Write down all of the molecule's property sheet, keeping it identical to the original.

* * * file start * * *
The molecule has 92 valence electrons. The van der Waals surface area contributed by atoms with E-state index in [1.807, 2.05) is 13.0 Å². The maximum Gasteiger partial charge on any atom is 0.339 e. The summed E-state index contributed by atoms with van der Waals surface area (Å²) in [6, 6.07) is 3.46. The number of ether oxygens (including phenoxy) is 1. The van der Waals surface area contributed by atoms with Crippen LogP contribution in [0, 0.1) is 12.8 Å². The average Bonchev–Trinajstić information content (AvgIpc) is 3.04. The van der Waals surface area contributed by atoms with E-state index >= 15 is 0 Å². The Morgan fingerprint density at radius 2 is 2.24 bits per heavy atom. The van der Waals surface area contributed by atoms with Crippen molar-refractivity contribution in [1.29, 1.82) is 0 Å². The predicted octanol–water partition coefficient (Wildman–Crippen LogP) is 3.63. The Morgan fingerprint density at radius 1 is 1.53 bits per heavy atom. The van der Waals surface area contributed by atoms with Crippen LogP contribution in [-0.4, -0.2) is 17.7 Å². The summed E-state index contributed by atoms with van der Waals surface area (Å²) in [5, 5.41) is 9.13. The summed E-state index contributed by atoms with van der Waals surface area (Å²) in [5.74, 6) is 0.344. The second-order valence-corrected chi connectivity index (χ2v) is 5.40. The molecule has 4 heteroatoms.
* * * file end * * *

The molecule has 92 valence electrons. The van der Waals surface area contributed by atoms with E-state index in [1.807, 2.05) is 13.0 Å². The maximum Gasteiger partial charge on any atom is 0.339 e. The summed E-state index contributed by atoms with van der Waals surface area (Å²) in [6, 6.07) is 3.46. The number of ether oxygens (including phenoxy) is 1. The van der Waals surface area contributed by atoms with Crippen LogP contribution in [0, 0.1) is 12.8 Å². The average Bonchev–Trinajstić information content (AvgIpc) is 3.04. The van der Waals surface area contributed by atoms with E-state index >= 15 is 0 Å². The Morgan fingerprint density at radius 2 is 2.24 bits per heavy atom. The van der Waals surface area contributed by atoms with Crippen molar-refractivity contribution in [1.29, 1.82) is 0 Å². The predicted octanol–water partition coefficient (Wildman–Crippen LogP) is 3.63. The Morgan fingerprint density at radius 1 is 1.53 bits per heavy atom. The van der Waals surface area contributed by atoms with Crippen LogP contribution in [-0.4, -0.2) is 17.7 Å². The summed E-state index contributed by atoms with van der Waals surface area (Å²) in [5, 5.41) is 9.13. The summed E-state index contributed by atoms with van der Waals surface area (Å²) in [5.74, 6) is 0.344. The second-order valence-corrected chi connectivity index (χ2v) is 5.40. The molecule has 4 heteroatoms.